Exploring Different Styles and Therapies
I found Thai Osteo work extremely beneficial to supplement my practice of passive stretching using acupressure and knowledge of the meridians (Nadis). It helps unblock the energy blockages in both the physical and the energetic body. This makes the work much deeper, the effect is much more profound, and the changes are subtle.
My month long Yoga Therapy teacher training at Yoga Vidya Dham in Nasik was very helpful in helping me understand the pathological features collectively, and accordingly prescribe a set of asana, pranayama, kriya, mudras, bandhas and naturotherapy cures like steam, mud baths, oil baths, heat lamps, UV lamps, along with food tips, fasting, cleanses and relaxation techniques like Yoga Nidra, Omkar chanting and guided meditations … the list goes on! But is extremely comprehensive and helps understand how all these various aspects come together beautifully to help you achieve a mind-body balance.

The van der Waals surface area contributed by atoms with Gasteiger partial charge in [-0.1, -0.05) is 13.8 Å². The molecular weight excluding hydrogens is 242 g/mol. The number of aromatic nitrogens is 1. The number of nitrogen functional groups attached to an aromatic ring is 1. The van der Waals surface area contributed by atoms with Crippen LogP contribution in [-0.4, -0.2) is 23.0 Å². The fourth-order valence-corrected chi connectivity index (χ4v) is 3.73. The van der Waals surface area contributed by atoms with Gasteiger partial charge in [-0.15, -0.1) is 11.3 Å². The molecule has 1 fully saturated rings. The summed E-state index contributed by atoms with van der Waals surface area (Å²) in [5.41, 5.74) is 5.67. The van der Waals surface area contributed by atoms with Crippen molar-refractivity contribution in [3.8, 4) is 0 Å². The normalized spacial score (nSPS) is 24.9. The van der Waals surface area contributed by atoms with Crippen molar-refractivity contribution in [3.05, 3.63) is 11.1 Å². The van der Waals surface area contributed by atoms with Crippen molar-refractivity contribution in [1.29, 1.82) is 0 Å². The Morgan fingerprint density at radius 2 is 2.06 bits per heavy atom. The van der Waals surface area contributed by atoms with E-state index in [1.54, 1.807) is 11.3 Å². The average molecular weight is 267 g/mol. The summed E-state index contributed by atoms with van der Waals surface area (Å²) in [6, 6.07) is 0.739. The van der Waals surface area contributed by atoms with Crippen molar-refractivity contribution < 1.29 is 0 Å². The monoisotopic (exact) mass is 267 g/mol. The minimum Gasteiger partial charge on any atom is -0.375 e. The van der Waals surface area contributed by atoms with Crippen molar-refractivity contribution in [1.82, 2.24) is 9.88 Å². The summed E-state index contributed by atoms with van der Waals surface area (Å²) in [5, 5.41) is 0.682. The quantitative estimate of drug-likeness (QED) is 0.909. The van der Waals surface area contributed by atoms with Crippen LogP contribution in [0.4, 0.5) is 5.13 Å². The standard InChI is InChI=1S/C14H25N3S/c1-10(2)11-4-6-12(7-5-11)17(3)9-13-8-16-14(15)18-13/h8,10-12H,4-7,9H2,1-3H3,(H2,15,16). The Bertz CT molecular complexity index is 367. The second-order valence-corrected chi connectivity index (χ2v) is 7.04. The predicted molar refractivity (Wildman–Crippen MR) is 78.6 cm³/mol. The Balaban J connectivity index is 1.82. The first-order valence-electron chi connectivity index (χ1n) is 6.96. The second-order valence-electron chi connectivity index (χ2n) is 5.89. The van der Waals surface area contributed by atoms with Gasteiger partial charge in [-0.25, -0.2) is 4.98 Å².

I have also studied Iyengar style (over a period of time) and it has given me wonderful insights into the use of Yoga props. For instance, if one can not do a Sirsasana, which is considered as the King of all asanas due to its numerous benefits on memory, focus and circulation, they can still hang upside down using ropes! This inversion is therapeutic for people with spondylosis as it allows the cervical region to decompress and provides traction by widening the intervertebral spaces and pulling the trapezius and other muscles downward.